Although the smoking ban has gotten the lion's share of attention recently, another ban that's been less than helpful to the live music community appears close to unraveling -- or may in fact have already done so. When the Court of Federal Appeals in Seattle recently ruled that the port city's ban on public postering was unconstitutional on First Amendment grounds, Austin poster artists (of which there are legion) took notice, because the ordinance in question echoed the capital city's almost to the letter. Austin's ban was already on shaky ground after being challenged last year from a most unlikely source: the Travis County GOP, who upon discovering the ban also applied to political yard signs and other publicly displayed campaign paraphernalia, applied for and received a temporary injunction. A petition campaign is currently under way to repeal the ordinance, but Bill Narum of G0-GO Studios says all that's really necessary is to increase public awareness to the point where the City Council realizes Austin is enforcing an unconstitutional law. How stringently that law is even being enforced these days is itself in question. Multicolored hip-hop and Latin gig posters remain a fixture on the Eastside, and a flier touting a hip-hop show at the Flamingo Cantina has been affixed to a telephone pole outside the Chronicle offices since well before the April 9 show date. In other poster-related news, SXSW's Ron Suman reports that the Flatstock exhibition will return to next year's Music Festival after an installment at Seattle's Bumbershoot Festival Labor Day weekend.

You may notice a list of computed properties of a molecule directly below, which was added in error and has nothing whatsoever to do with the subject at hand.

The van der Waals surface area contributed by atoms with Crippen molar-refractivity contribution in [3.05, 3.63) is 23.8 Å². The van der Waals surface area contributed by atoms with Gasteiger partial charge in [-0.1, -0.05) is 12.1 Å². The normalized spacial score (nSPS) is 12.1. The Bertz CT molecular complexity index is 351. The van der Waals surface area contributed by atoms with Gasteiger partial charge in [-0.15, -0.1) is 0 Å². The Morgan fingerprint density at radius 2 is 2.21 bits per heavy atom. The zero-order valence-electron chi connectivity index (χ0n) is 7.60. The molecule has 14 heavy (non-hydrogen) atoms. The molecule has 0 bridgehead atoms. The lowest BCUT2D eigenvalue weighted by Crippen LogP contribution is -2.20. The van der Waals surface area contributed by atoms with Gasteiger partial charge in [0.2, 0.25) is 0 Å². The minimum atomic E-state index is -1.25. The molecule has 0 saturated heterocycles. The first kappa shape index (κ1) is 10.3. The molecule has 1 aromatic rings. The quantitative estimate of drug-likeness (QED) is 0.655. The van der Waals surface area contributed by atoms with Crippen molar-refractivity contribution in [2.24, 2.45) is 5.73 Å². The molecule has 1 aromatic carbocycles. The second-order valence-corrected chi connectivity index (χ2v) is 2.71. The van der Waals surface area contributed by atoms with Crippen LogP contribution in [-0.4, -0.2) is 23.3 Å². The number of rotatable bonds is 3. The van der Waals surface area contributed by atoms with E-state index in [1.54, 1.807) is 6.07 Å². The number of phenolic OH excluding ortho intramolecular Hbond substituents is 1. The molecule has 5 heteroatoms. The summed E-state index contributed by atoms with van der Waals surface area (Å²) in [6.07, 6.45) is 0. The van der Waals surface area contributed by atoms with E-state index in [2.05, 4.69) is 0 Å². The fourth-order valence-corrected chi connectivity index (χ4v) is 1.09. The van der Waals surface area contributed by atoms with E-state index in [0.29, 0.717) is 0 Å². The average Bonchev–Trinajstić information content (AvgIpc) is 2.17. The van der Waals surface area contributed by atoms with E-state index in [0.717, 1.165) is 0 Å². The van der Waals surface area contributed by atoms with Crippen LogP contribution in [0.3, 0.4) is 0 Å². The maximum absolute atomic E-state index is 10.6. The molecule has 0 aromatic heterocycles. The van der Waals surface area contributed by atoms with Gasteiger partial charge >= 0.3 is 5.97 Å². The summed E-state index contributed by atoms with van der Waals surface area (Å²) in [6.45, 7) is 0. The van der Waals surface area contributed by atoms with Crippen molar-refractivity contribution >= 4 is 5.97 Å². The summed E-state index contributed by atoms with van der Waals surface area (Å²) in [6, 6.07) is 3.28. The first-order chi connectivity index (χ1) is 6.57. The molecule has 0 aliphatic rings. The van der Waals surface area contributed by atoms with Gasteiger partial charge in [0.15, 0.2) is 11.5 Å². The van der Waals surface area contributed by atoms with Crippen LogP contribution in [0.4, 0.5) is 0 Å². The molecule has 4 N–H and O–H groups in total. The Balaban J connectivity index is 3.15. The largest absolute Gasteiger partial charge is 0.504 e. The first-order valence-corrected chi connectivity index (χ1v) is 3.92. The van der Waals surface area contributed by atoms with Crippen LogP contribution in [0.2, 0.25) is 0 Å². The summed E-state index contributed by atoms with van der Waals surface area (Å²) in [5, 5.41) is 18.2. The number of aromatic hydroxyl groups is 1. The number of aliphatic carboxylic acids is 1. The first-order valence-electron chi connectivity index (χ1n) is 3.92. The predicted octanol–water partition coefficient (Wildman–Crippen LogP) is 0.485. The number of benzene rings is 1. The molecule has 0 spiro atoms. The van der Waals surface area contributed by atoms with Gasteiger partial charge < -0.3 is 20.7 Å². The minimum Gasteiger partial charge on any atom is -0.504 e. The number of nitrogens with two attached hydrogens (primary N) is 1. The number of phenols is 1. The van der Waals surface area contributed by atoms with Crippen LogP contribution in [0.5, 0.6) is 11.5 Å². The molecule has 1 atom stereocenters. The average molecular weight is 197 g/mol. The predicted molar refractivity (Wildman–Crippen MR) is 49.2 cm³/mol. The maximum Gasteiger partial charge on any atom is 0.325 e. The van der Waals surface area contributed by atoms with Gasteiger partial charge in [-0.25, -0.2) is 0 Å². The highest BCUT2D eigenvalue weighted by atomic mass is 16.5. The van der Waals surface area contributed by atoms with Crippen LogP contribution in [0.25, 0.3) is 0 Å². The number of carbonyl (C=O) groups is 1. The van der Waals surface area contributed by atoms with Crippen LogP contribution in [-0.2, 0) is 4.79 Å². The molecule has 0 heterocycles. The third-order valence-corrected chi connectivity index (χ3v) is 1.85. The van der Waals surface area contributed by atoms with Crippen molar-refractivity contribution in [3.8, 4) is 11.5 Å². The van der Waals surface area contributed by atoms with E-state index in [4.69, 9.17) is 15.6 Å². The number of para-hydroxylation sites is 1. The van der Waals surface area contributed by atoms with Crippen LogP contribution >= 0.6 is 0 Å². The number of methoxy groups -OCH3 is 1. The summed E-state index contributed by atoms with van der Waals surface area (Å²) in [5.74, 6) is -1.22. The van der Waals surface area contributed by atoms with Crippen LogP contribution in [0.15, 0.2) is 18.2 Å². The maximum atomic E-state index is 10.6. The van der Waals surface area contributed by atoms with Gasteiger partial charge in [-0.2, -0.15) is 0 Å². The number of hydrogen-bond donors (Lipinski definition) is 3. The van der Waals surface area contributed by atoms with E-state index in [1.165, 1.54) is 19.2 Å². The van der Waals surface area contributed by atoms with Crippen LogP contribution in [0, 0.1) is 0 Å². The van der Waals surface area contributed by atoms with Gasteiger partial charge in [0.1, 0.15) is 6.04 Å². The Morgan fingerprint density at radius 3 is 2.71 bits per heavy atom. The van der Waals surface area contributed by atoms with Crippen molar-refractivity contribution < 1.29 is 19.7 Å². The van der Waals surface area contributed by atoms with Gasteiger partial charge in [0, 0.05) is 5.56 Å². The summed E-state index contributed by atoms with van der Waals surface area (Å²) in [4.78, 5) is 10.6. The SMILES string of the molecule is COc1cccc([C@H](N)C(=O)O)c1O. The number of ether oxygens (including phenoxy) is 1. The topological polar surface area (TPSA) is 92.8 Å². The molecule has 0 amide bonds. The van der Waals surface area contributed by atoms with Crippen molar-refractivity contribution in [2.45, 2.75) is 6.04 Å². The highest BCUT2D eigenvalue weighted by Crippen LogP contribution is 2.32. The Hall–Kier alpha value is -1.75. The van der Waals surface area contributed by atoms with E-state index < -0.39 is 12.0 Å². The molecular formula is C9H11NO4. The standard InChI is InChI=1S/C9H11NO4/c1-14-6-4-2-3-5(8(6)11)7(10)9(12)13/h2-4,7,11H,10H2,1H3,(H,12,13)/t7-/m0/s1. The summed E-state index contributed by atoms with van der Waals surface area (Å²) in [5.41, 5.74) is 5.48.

Comings and Goings

Lately, the Austin music scene has seen more job-swapping than the NCAA men's basketball coaching ranks. As of May 18, Wendy Morgan, current director of Music Marketing for the Austin Convention and Visitors Bureau, will be the new executive director for the Texas NARAS chapter, the position vacated somewhat involuntarily by Carlyne Majer late last year. Over at KGSR, onetime morning man Kevin Phinney is back in the booth with wake-up deejay Kevin Connor. Before Phinney signed on, Connor and fill-in co-host Jenn Garrison got to talking about the Austin Music Network, leading Connor, also the chair of the Austin Music Commission, to offer Garrison, who co-hosted AMN's Check This Action with the Chronicle's Margaret Moser in the mid-Nineties, the job of AMN program director. In trouble with Johnny Law, meanwhile, are local Frunttbutt members Marc Ridgway, Chad Jeremy Holt, and Jessie Charles Miller Jr., who along with Vu Minh Nguyen were arrested last week and charged with forgery, trademark counterfeiting, and engaging in organized crime in connection with producing and selling bogus wristbands during this year's SXSW. An Austin Police Department statement said police believe 4,500 fake wristbands were printed, at a value of more than $500,000 ($115 each). Suspect Jonathan James remains at large. See SXSW Counterfeit Bust for more. Finally, not at large is Alejandro Escovedo, who was hospitalized with hepatitis C complications after a performance in Tempe, Ariz., April 26. Escovedo was later released, but was advised by his doctor to rest for two months and has had to cancel his upcoming European tour.